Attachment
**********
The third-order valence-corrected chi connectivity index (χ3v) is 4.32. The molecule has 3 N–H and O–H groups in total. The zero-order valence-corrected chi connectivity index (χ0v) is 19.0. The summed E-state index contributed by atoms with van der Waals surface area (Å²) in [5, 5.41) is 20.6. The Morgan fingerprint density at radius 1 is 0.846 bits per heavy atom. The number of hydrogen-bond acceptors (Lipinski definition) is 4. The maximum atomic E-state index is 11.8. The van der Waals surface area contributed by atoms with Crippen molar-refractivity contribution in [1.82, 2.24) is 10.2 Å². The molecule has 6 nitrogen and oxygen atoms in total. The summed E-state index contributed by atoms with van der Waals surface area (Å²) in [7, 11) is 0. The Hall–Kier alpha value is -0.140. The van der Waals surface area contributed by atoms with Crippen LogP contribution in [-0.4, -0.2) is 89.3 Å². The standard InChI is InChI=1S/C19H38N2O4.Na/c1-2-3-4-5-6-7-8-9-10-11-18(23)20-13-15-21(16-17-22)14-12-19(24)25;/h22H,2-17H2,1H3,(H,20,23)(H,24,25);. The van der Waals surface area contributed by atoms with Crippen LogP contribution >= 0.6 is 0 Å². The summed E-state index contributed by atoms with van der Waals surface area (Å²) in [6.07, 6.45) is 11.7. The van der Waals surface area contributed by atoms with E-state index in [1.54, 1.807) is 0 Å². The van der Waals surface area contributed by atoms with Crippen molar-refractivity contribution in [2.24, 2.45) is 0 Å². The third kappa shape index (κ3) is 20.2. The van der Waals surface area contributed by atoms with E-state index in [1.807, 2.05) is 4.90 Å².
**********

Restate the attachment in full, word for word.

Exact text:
The third-order valence-corrected chi connectivity index (χ3v) is 4.32. The molecule has 3 N–H and O–H groups in total. The zero-order valence-corrected chi connectivity index (χ0v) is 19.0. The summed E-state index contributed by atoms with van der Waals surface area (Å²) in [5, 5.41) is 20.6. The Morgan fingerprint density at radius 1 is 0.846 bits per heavy atom. The number of hydrogen-bond acceptors (Lipinski definition) is 4. The maximum atomic E-state index is 11.8. The van der Waals surface area contributed by atoms with Crippen molar-refractivity contribution in [1.82, 2.24) is 10.2 Å². The molecule has 6 nitrogen and oxygen atoms in total. The summed E-state index contributed by atoms with van der Waals surface area (Å²) in [7, 11) is 0. The Hall–Kier alpha value is -0.140. The van der Waals surface area contributed by atoms with Crippen LogP contribution in [-0.4, -0.2) is 89.3 Å². The standard InChI is InChI=1S/C19H38N2O4.Na/c1-2-3-4-5-6-7-8-9-10-11-18(23)20-13-15-21(16-17-22)14-12-19(24)25;/h22H,2-17H2,1H3,(H,20,23)(H,24,25);. The van der Waals surface area contributed by atoms with Crippen LogP contribution >= 0.6 is 0 Å². The summed E-state index contributed by atoms with van der Waals surface area (Å²) in [6.07, 6.45) is 11.7. The van der Waals surface area contributed by atoms with E-state index in [1.54, 1.807) is 0 Å². The van der Waals surface area contributed by atoms with Crippen molar-refractivity contribution in [2.24, 2.45) is 0 Å². The third kappa shape index (κ3) is 20.2. The van der Waals surface area contributed by atoms with E-state index in [1.807, 2.05) is 4.90 Å².